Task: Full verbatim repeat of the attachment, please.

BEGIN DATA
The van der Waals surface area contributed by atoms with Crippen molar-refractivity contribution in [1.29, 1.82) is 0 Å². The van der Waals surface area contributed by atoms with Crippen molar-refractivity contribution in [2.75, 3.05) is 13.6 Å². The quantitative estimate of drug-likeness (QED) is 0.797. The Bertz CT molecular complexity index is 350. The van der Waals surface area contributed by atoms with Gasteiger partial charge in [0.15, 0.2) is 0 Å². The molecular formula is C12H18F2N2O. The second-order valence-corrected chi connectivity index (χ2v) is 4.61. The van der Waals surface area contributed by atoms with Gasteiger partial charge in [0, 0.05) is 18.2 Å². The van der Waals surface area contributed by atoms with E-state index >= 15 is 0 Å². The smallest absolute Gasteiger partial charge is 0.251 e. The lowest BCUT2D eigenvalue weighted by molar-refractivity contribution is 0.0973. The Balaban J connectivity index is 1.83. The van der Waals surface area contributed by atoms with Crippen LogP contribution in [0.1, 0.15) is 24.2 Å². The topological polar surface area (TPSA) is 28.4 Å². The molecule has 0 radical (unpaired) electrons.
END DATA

The van der Waals surface area contributed by atoms with Crippen molar-refractivity contribution in [1.29, 1.82) is 0 Å². The van der Waals surface area contributed by atoms with Crippen molar-refractivity contribution in [2.75, 3.05) is 13.6 Å². The quantitative estimate of drug-likeness (QED) is 0.797. The Bertz CT molecular complexity index is 350. The van der Waals surface area contributed by atoms with Gasteiger partial charge in [0.15, 0.2) is 0 Å². The molecular formula is C12H18F2N2O. The second-order valence-corrected chi connectivity index (χ2v) is 4.61. The van der Waals surface area contributed by atoms with Gasteiger partial charge in [0, 0.05) is 18.2 Å². The van der Waals surface area contributed by atoms with E-state index >= 15 is 0 Å². The smallest absolute Gasteiger partial charge is 0.251 e. The lowest BCUT2D eigenvalue weighted by molar-refractivity contribution is 0.0973. The Balaban J connectivity index is 1.83. The van der Waals surface area contributed by atoms with Crippen LogP contribution in [0.1, 0.15) is 24.2 Å². The topological polar surface area (TPSA) is 28.4 Å². The molecule has 0 radical (unpaired) electrons.